Pakistan's ISI helped hide bin Laden: Book

Dylan Stableford, Yahoo News
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FILE - This undated image from video seized from the walled compound of al-Qaida leader Osama bin Laden in Abbottabad, Pakistan and released by the U.S. Department of Defense shows a man identified by the U.S. government as Osama Bin Laden in front of a television. A new book due out Tuesday, Oct. 16, 2012 says President Barack Obama hoped to put Bin Laden on trial if he had surrendered during a U.S. raid. Author Mark Bowden quotes the president as saying he thought he could make a strong political argument for giving bin Laden the full rights of a criminal defendant, to show U.S. justice applies even to him. In "The Finish," Bowden writes, however, that Obama said he expected the terror leader to go down fighting. (AP Photo/Department of Defense, File)

Nearly three years after the killing of Osama bin Laden by U.S. forces, an excerpt from a forthcoming book — published by the New York Times Magazine Wednesday — attempts to definitively answer a question left in the wake of his death: How could the world's most-wanted terrorist leader hide in Pakistan for six years, a few hundred yards from Pakistan’s top military academy, without its government knowing?

The short answer: He had help from Pakistani intelligence. According to New York Times correspondent Carlotta Gall, author of “The Wrong Enemy: America in Afghanistan, 2001-2014,” Pakistan's Inter-Services Intelligence, or ISI, "actually ran a special desk" assigned to bin Laden.

"It was operated independently," Gall writes, "led by an officer who made his own decisions and did not report to a superior. He handled only one person: Bin Laden."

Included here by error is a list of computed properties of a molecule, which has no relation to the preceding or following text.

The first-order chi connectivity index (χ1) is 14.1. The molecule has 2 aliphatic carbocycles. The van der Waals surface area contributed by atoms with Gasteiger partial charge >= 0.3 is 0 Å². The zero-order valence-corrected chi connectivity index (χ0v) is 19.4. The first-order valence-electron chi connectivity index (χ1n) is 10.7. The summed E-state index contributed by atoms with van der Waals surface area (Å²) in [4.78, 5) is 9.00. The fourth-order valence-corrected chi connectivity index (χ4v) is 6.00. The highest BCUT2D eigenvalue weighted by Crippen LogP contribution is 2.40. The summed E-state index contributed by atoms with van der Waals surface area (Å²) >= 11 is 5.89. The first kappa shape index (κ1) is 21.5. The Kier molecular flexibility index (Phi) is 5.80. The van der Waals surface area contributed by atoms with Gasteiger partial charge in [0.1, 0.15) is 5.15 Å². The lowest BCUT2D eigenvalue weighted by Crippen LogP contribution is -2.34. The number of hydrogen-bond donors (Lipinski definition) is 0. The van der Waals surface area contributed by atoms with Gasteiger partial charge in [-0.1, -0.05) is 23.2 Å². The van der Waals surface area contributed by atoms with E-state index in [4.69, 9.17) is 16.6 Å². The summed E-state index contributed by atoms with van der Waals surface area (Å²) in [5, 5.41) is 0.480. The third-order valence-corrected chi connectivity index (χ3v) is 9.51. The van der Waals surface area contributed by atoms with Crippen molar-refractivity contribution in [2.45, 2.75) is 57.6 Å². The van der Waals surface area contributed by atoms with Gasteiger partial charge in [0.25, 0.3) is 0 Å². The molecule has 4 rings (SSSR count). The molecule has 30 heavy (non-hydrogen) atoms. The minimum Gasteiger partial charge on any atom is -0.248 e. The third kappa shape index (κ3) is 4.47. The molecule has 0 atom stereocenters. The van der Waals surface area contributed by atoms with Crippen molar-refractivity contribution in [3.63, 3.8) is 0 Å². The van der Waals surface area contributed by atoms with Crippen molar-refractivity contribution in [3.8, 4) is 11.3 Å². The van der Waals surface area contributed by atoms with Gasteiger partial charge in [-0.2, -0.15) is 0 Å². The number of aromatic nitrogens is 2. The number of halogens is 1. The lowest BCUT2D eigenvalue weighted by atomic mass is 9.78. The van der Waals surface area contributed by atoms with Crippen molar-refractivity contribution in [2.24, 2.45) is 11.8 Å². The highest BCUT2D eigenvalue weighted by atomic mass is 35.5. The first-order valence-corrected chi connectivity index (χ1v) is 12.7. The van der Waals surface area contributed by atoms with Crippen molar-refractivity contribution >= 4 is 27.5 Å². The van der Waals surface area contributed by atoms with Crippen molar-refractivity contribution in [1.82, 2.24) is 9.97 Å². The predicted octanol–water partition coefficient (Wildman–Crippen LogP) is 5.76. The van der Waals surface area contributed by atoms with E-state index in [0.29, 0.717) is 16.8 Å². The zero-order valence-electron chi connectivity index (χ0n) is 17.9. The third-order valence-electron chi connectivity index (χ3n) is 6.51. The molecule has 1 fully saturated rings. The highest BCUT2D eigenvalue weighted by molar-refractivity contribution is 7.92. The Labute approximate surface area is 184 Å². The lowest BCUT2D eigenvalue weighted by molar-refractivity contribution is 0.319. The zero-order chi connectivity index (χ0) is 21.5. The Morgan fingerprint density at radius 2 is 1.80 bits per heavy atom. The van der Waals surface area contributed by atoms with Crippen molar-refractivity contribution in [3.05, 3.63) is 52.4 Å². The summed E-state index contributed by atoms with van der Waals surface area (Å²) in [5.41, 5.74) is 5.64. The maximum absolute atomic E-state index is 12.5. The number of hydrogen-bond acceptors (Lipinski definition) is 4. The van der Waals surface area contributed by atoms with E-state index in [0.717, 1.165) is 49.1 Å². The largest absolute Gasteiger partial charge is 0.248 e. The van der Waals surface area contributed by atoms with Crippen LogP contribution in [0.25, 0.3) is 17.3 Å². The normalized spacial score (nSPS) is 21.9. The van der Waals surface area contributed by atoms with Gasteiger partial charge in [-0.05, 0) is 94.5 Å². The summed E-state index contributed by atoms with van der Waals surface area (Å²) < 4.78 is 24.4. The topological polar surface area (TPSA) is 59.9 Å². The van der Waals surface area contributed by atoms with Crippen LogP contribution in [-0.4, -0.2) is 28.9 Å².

In her first-person account, Gall offers other details gleaned from 12 years' reporting in Afghanistan and Pakistan.

The three-story concrete house where bin Laden was hiding, and where he was killed, was "strange," even to locals. One rumor had it "that it was a place where wounded Taliban from Waziristan recuperated."

But such "safe houses" — used by the Pakistani intelligence agencies for interrogation — are common in Pakistan. And "because of Pakistan’s long practice of covertly supporting militant groups, police officers — who have been warned off or even demoted for getting in the way of ISI operations — have learned to leave such safe houses alone."

According to Gall's sources, bin Laden did not spend six years in the Abbottabad compound.

“Osama was moving around,” one Pakistani security official told her. “You cannot run a movement without contact with people.”

Bin Laden "traveled in plain sight," Gall reports, "his convoys always knowingly waved through any security checkpoints." It helped that he "had dispensed with the large entourage that surrounded him in Afghanistan," and now "relied on just two trusted Pakistanis, whom American investigators described as a courier and his brother."

Shortly after the May 1, 2011, U.S. Navy SEAL raid on bin Laden’s house, a Pakistani official told Gall the United States "had direct evidence" that the ISI chief, Lt. Gen. Ahmed Shuja Pasha, knew bin Laden was in Abbottabad.

And a "haul" of files taken from bin Laden's house during the raid revealed regular correspondence between bin Laden and "a string of militant leaders who must have known he was living in Pakistan, including Hafiz Muhammad Saeed, the founder of Lashkar-e-Taiba, a pro-Kashmiri group that has also been active in Afghanistan, and Mullah Omar of the Taliban" — two militant leaders loyal to the ISI.

The publication of the excerpt comes on the day bin Laden's son-in-law, Suleiman Abu Ghaith, made a surprise appearance on the stand in a New York courtroom, where he denied aiding his father-in-law in plots to kill Americans.

"There is no one recruiting but Osama bin Laden," he said Wednesday. "My intention [was] not recruiting anyone."

Abu Ghaith, who appeared in a video with bin Laden the day after the 9/11 attacks, said his speech in the video was directed by bin Laden.

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